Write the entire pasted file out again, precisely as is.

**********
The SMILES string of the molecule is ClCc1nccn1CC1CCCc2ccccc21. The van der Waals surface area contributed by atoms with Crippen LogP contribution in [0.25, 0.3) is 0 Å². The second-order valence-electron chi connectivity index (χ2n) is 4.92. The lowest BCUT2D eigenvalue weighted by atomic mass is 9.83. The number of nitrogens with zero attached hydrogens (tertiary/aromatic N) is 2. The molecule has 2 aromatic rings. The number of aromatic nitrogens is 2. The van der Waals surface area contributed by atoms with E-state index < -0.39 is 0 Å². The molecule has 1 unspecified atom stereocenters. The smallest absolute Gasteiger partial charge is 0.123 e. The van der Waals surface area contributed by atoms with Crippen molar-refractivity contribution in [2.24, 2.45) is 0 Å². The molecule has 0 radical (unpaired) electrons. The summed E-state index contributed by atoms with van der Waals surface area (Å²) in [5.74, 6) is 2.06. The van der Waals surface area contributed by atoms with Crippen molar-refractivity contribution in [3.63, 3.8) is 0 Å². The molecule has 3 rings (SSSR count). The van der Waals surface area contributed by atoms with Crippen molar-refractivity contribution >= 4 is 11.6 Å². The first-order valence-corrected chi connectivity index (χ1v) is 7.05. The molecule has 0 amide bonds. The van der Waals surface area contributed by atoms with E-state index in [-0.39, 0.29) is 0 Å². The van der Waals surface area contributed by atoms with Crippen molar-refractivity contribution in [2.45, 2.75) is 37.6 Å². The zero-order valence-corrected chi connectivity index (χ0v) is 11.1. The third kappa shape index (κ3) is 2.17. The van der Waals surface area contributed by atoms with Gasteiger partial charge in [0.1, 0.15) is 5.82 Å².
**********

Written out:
The SMILES string of the molecule is ClCc1nccn1CC1CCCc2ccccc21. The van der Waals surface area contributed by atoms with Crippen LogP contribution in [0.25, 0.3) is 0 Å². The second-order valence-electron chi connectivity index (χ2n) is 4.92. The lowest BCUT2D eigenvalue weighted by atomic mass is 9.83. The number of nitrogens with zero attached hydrogens (tertiary/aromatic N) is 2. The molecule has 2 aromatic rings. The number of aromatic nitrogens is 2. The van der Waals surface area contributed by atoms with E-state index < -0.39 is 0 Å². The molecule has 1 unspecified atom stereocenters. The smallest absolute Gasteiger partial charge is 0.123 e. The van der Waals surface area contributed by atoms with Crippen molar-refractivity contribution in [2.24, 2.45) is 0 Å². The molecule has 0 radical (unpaired) electrons. The summed E-state index contributed by atoms with van der Waals surface area (Å²) in [5.74, 6) is 2.06. The van der Waals surface area contributed by atoms with Crippen molar-refractivity contribution in [3.63, 3.8) is 0 Å². The molecule has 3 rings (SSSR count). The van der Waals surface area contributed by atoms with Crippen molar-refractivity contribution >= 4 is 11.6 Å². The first-order valence-corrected chi connectivity index (χ1v) is 7.05. The molecule has 0 amide bonds. The van der Waals surface area contributed by atoms with E-state index in [-0.39, 0.29) is 0 Å². The van der Waals surface area contributed by atoms with Crippen molar-refractivity contribution in [2.45, 2.75) is 37.6 Å². The zero-order valence-corrected chi connectivity index (χ0v) is 11.1. The third kappa shape index (κ3) is 2.17. The van der Waals surface area contributed by atoms with Gasteiger partial charge in [0.1, 0.15) is 5.82 Å².